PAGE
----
Out of the Gray-Zone; We Shouldn’t Pressure Women to Endure Uncomfortable Sex
Sexual predators and harassers are on the run. It became apparent during the Harvey Weinstein allegations that a new day had dawned. No longer would sexual harassment be an ugly reality that we publicly decried but privately permitted. #MeToo took hold, and the impressive weight of solidarity was brought to bear.
Perhaps for the first time, women who thought they’d been abandoned and alone in their victimhood could finally hear voices of support. And then we learned something terrible about ourselves: it’s not all casting couches, horrific quid pro quo, and blackmail. There is also a much more common “gray-zone” of consent/non-consent in which women feel pressured to have sex they don’t really want to have.
I recently read an article entitled “The Female Price of Male Pleasure” by Lili Loofbourow and was shocked to learn the number of women who experience pain during sex. Loofbourow’s explanation for why women would allow this phenomenon basically suggested that society has conditioned women to de-prioritize and de-emphasize their own physical comfort for the pleasure of men.
The argument is compelling, and the situation is tragic. This should not be the case. Women should not feel pressured by an outside entity to accept pain during sex if that is not their own decision. Don’t get too wrapped up in the “if it’s not their own decision” part yet; we’ll get into that in a minute.
In the article, Loofbourow cites some research that indicates the high percentages of women who experience pain during sex and the disproportionately high percentage of women who don’t tell their partners when sex hurts. They are conditioned to endure the pain and to not object to it, she explains. This conditioning, she continues, is why women find themselves having sex with which they are uncomfortable. This reality should be wholly unacceptable to everyone, and we should vehemently and categorically oppose it.
It is also, however, our duty to not only acknowledge the wrongdoing but to also put an end to it, and that’s where we’re falling short.
It is at this point that I would like to point out that I’m not criticizing women who have made the choice, for their own reasons, to have painful sex. I’m simply asserting that it should be exclusively the choice of those women, and that they should not feel pressured by society or by any individual to stray from their own feelings on the matter.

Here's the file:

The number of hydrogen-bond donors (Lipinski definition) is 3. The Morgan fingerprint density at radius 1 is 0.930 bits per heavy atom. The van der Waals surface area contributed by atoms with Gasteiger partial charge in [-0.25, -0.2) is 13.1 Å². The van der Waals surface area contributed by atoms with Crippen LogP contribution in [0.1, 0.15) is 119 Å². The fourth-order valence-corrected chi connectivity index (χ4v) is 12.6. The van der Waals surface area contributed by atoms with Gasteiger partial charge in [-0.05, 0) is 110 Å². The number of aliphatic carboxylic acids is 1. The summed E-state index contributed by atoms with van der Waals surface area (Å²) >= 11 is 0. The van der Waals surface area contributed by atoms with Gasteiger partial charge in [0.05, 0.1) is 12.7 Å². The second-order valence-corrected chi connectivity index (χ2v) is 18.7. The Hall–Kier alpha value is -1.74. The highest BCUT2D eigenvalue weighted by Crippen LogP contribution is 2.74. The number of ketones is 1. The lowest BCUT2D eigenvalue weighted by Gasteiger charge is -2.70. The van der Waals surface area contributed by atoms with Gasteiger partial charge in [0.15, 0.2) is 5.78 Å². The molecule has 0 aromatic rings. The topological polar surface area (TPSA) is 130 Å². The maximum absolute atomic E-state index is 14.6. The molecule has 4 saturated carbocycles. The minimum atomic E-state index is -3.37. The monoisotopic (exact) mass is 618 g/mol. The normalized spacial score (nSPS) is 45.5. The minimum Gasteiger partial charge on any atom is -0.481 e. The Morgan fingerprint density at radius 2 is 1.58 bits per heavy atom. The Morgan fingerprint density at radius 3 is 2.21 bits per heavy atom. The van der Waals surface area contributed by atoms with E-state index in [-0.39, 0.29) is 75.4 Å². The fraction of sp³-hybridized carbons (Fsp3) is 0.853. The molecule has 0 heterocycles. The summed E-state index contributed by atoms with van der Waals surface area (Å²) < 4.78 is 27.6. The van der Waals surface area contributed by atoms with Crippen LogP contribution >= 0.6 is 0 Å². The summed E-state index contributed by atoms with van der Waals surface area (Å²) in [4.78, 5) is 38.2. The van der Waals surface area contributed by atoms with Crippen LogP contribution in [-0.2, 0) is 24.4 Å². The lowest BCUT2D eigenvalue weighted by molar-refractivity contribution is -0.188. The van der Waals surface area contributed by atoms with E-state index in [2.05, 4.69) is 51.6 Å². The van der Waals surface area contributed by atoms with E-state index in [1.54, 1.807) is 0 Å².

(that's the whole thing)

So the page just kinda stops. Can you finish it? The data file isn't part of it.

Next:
This article, I am told, goes a long way toward validating the feelings of a large number of women on this subject. There is value in validation of this type. In circumstances like this, I am told it provides an essential measure of comfort. Women who have felt isolated in their experience with these types of thoughts and feelings find a bit of consolation in hearing a voice that echoes their own voices, which they have been made to feel should not be outwardly expressed.
That’s powerful. We do need to acknowledge the wrong where it has been done, and we need to have sympathy and compassion for those who have been wronged. It is important to hear and understand how this has come to pass. It is also, however, our duty to not only acknowledge the wrongdoing but to also put an end to it, and that’s where we’re falling short.
While discussing this with my partner, it became apparent that while we agreed on perception of and severity of the offending problem, we did not agree on how to proceed from that point. My partner informed me that “validation is often an important precursor to action,” and I was struck by the apparent truth of the statement. There was no disagreement at this stage, either.
The conversation, however, got a little bit rockier when I suggested that while that was true, when it came to issues such as this, the popular conversation tended to get mired in the precursor validation stage and to never advance into actual action. We tend to acknowledge the problem, but to then also be unwilling to make the changes necessary to nullify or reverse it.
So, I am suggesting that we now reverse it. If, as Loofbourow states, women are regretfully having sex that is painful for them because they feel an unspoken (in the moment) pressure from men and from society, we need to make it clear to them that we support them in resisting that pressure. We should encourage women to take them helm of their own sexuality, and to steer their ships against whatever tides are making them believe they have to tolerate discomfort. Our reassurance needs to be the new wind in their sails.
We may have finally started to actually crack down on overt incidents of sexual assault and harassment, but the war is not won until all women feel confident that they are in complete control of their own sexuality. If society and/or men have given women the impression that they were expected to quietly endure physically or emotionally uncomfortable sex, let it be known that this is no longer the case. Let the reign of communication and compassion begin. Let’s rise above the uncertainty of gray-zone consent and allow everyone to feel that they are able to enter the bedroom as equals.